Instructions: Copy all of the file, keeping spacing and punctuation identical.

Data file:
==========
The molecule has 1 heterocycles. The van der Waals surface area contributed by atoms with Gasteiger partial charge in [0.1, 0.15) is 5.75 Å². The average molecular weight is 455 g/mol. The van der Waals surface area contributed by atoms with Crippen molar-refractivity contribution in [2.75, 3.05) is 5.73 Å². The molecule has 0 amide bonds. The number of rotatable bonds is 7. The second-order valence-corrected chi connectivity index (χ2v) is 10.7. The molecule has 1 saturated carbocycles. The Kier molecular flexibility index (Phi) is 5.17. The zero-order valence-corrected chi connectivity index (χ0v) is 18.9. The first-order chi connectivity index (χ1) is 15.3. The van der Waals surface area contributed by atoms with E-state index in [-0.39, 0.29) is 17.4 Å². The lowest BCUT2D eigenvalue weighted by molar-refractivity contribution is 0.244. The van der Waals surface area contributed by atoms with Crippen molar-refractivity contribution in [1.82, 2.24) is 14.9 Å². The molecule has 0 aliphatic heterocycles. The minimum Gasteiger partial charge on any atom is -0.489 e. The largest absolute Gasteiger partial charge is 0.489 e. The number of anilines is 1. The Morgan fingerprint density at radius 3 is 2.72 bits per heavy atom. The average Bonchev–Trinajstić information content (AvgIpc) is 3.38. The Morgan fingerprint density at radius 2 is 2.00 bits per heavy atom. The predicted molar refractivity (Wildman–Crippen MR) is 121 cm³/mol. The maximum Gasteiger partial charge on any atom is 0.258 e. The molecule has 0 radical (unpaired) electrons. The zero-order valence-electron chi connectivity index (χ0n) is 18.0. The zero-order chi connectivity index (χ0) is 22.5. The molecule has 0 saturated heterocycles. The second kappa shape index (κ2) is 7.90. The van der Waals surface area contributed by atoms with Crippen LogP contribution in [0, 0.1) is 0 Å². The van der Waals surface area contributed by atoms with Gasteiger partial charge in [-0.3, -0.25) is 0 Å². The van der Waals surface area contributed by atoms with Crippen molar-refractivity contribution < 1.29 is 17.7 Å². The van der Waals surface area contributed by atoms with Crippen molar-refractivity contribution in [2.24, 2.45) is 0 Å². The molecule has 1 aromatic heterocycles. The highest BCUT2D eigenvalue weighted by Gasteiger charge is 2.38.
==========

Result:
The molecule has 1 heterocycles. The van der Waals surface area contributed by atoms with Gasteiger partial charge in [0.1, 0.15) is 5.75 Å². The average molecular weight is 455 g/mol. The van der Waals surface area contributed by atoms with Crippen molar-refractivity contribution in [2.75, 3.05) is 5.73 Å². The molecule has 0 amide bonds. The number of rotatable bonds is 7. The second-order valence-corrected chi connectivity index (χ2v) is 10.7. The molecule has 1 saturated carbocycles. The Kier molecular flexibility index (Phi) is 5.17. The zero-order valence-corrected chi connectivity index (χ0v) is 18.9. The first-order chi connectivity index (χ1) is 15.3. The van der Waals surface area contributed by atoms with E-state index in [-0.39, 0.29) is 17.4 Å². The lowest BCUT2D eigenvalue weighted by molar-refractivity contribution is 0.244. The van der Waals surface area contributed by atoms with Crippen molar-refractivity contribution in [1.82, 2.24) is 14.9 Å². The molecule has 0 aliphatic heterocycles. The minimum Gasteiger partial charge on any atom is -0.489 e. The largest absolute Gasteiger partial charge is 0.489 e. The number of anilines is 1. The Morgan fingerprint density at radius 3 is 2.72 bits per heavy atom. The average Bonchev–Trinajstić information content (AvgIpc) is 3.38. The Morgan fingerprint density at radius 2 is 2.00 bits per heavy atom. The predicted molar refractivity (Wildman–Crippen MR) is 121 cm³/mol. The maximum Gasteiger partial charge on any atom is 0.258 e. The molecule has 0 radical (unpaired) electrons. The zero-order valence-electron chi connectivity index (χ0n) is 18.0. The zero-order chi connectivity index (χ0) is 22.5. The molecule has 0 saturated heterocycles. The second kappa shape index (κ2) is 7.90. The van der Waals surface area contributed by atoms with Crippen LogP contribution in [0, 0.1) is 0 Å². The van der Waals surface area contributed by atoms with Gasteiger partial charge in [-0.3, -0.25) is 0 Å². The van der Waals surface area contributed by atoms with Crippen molar-refractivity contribution < 1.29 is 17.7 Å². The van der Waals surface area contributed by atoms with Crippen molar-refractivity contribution in [2.24, 2.45) is 0 Å². The molecule has 1 aromatic heterocycles. The highest BCUT2D eigenvalue weighted by Gasteiger charge is 2.38.